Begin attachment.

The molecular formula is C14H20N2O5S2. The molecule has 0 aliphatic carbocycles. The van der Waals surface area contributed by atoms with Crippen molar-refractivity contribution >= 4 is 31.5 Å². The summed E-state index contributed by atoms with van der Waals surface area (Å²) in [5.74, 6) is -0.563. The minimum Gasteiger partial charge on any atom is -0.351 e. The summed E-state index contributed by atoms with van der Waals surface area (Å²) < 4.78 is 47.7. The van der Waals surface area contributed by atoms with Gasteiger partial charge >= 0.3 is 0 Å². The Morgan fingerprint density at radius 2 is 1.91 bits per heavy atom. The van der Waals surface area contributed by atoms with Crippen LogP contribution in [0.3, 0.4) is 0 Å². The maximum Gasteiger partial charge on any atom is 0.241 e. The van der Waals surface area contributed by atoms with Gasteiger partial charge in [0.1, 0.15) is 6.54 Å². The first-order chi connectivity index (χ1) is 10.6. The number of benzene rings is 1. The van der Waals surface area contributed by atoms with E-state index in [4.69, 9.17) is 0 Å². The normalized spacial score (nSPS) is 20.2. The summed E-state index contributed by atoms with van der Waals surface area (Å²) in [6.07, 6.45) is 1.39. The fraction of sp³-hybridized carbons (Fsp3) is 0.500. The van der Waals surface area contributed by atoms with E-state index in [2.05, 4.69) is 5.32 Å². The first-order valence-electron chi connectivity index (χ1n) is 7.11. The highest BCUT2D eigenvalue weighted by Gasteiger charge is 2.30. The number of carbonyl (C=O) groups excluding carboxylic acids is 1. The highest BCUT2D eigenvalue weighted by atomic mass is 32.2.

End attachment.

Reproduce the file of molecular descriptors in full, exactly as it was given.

The molecular formula is C14H20N2O5S2. The molecule has 0 aliphatic carbocycles. The van der Waals surface area contributed by atoms with Crippen molar-refractivity contribution >= 4 is 31.5 Å². The summed E-state index contributed by atoms with van der Waals surface area (Å²) in [5.74, 6) is -0.563. The minimum Gasteiger partial charge on any atom is -0.351 e. The summed E-state index contributed by atoms with van der Waals surface area (Å²) < 4.78 is 47.7. The van der Waals surface area contributed by atoms with Gasteiger partial charge >= 0.3 is 0 Å². The Morgan fingerprint density at radius 2 is 1.91 bits per heavy atom. The van der Waals surface area contributed by atoms with Crippen LogP contribution in [0.3, 0.4) is 0 Å². The maximum Gasteiger partial charge on any atom is 0.241 e. The van der Waals surface area contributed by atoms with Gasteiger partial charge in [0.1, 0.15) is 6.54 Å². The first-order chi connectivity index (χ1) is 10.6. The number of benzene rings is 1. The van der Waals surface area contributed by atoms with E-state index in [4.69, 9.17) is 0 Å². The normalized spacial score (nSPS) is 20.2. The summed E-state index contributed by atoms with van der Waals surface area (Å²) in [6.07, 6.45) is 1.39. The fraction of sp³-hybridized carbons (Fsp3) is 0.500. The van der Waals surface area contributed by atoms with E-state index in [2.05, 4.69) is 5.32 Å². The first-order valence-electron chi connectivity index (χ1n) is 7.11. The highest BCUT2D eigenvalue weighted by Gasteiger charge is 2.30. The number of carbonyl (C=O) groups excluding carboxylic acids is 1. The highest BCUT2D eigenvalue weighted by atomic mass is 32.2.